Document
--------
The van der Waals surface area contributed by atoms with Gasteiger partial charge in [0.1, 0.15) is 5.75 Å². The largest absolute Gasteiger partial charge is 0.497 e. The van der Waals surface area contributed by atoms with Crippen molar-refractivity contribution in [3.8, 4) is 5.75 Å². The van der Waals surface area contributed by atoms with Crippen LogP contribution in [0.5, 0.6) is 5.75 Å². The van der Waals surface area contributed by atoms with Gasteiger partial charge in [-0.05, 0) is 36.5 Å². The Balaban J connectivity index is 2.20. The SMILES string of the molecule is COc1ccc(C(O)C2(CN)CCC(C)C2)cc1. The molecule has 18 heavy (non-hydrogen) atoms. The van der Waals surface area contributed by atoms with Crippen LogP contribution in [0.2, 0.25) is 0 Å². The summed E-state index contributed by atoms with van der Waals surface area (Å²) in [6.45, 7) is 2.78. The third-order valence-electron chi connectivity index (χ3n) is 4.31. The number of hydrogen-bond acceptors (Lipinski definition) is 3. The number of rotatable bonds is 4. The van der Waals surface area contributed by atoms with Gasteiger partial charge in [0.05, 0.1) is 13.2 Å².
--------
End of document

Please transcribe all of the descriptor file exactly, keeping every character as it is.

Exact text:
The van der Waals surface area contributed by atoms with Gasteiger partial charge in [0.1, 0.15) is 5.75 Å². The largest absolute Gasteiger partial charge is 0.497 e. The van der Waals surface area contributed by atoms with Crippen molar-refractivity contribution in [3.8, 4) is 5.75 Å². The van der Waals surface area contributed by atoms with Crippen LogP contribution in [0.5, 0.6) is 5.75 Å². The van der Waals surface area contributed by atoms with Gasteiger partial charge in [-0.05, 0) is 36.5 Å². The Balaban J connectivity index is 2.20. The SMILES string of the molecule is COc1ccc(C(O)C2(CN)CCC(C)C2)cc1. The molecule has 18 heavy (non-hydrogen) atoms. The van der Waals surface area contributed by atoms with Crippen LogP contribution in [0.2, 0.25) is 0 Å². The summed E-state index contributed by atoms with van der Waals surface area (Å²) in [6.45, 7) is 2.78. The third-order valence-electron chi connectivity index (χ3n) is 4.31. The number of hydrogen-bond acceptors (Lipinski definition) is 3. The number of rotatable bonds is 4. The van der Waals surface area contributed by atoms with Gasteiger partial charge in [0.05, 0.1) is 13.2 Å².